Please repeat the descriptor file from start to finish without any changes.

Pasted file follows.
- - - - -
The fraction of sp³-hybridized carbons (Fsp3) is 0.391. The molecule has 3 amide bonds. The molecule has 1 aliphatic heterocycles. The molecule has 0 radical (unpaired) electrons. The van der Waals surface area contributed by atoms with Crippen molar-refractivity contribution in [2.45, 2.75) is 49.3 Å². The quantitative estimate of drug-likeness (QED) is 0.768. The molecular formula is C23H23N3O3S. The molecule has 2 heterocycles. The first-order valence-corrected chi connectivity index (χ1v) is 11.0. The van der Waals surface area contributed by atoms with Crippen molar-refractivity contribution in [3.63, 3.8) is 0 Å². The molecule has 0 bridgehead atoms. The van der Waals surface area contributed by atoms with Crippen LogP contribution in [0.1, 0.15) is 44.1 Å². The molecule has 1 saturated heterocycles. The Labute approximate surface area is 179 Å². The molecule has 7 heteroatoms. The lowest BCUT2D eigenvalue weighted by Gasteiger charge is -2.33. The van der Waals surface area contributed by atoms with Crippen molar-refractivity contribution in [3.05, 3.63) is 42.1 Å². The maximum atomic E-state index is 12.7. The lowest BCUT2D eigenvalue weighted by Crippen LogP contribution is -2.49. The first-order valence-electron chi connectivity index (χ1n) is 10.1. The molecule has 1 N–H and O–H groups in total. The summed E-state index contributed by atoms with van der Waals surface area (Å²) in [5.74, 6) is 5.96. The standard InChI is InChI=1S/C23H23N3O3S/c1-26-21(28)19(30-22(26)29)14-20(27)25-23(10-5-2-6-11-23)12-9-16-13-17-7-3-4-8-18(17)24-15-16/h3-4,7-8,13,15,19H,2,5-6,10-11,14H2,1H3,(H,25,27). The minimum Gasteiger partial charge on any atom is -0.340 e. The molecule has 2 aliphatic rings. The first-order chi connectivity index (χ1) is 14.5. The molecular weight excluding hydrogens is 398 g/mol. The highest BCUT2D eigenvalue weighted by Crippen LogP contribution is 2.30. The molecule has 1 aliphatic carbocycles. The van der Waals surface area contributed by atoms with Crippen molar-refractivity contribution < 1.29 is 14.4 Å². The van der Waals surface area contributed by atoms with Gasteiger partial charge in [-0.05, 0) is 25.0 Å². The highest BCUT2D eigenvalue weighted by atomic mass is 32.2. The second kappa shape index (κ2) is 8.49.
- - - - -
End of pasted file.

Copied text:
The fraction of sp³-hybridized carbons (Fsp3) is 0.391. The molecule has 3 amide bonds. The molecule has 1 aliphatic heterocycles. The molecule has 0 radical (unpaired) electrons. The van der Waals surface area contributed by atoms with Crippen molar-refractivity contribution in [2.45, 2.75) is 49.3 Å². The quantitative estimate of drug-likeness (QED) is 0.768. The molecular formula is C23H23N3O3S. The molecule has 2 heterocycles. The first-order valence-corrected chi connectivity index (χ1v) is 11.0. The van der Waals surface area contributed by atoms with Crippen molar-refractivity contribution in [3.63, 3.8) is 0 Å². The molecule has 0 bridgehead atoms. The van der Waals surface area contributed by atoms with Crippen LogP contribution in [0.1, 0.15) is 44.1 Å². The molecule has 1 saturated heterocycles. The Labute approximate surface area is 179 Å². The molecule has 7 heteroatoms. The lowest BCUT2D eigenvalue weighted by Gasteiger charge is -2.33. The van der Waals surface area contributed by atoms with Crippen molar-refractivity contribution in [3.05, 3.63) is 42.1 Å². The maximum atomic E-state index is 12.7. The lowest BCUT2D eigenvalue weighted by Crippen LogP contribution is -2.49. The first-order valence-electron chi connectivity index (χ1n) is 10.1. The molecule has 1 N–H and O–H groups in total. The summed E-state index contributed by atoms with van der Waals surface area (Å²) in [5.74, 6) is 5.96. The standard InChI is InChI=1S/C23H23N3O3S/c1-26-21(28)19(30-22(26)29)14-20(27)25-23(10-5-2-6-11-23)12-9-16-13-17-7-3-4-8-18(17)24-15-16/h3-4,7-8,13,15,19H,2,5-6,10-11,14H2,1H3,(H,25,27). The minimum Gasteiger partial charge on any atom is -0.340 e. The molecule has 2 aliphatic rings. The first-order chi connectivity index (χ1) is 14.5. The molecular weight excluding hydrogens is 398 g/mol. The highest BCUT2D eigenvalue weighted by Crippen LogP contribution is 2.30. The molecule has 1 aliphatic carbocycles. The van der Waals surface area contributed by atoms with Crippen molar-refractivity contribution < 1.29 is 14.4 Å². The van der Waals surface area contributed by atoms with Gasteiger partial charge in [-0.05, 0) is 25.0 Å². The highest BCUT2D eigenvalue weighted by atomic mass is 32.2. The second kappa shape index (κ2) is 8.49.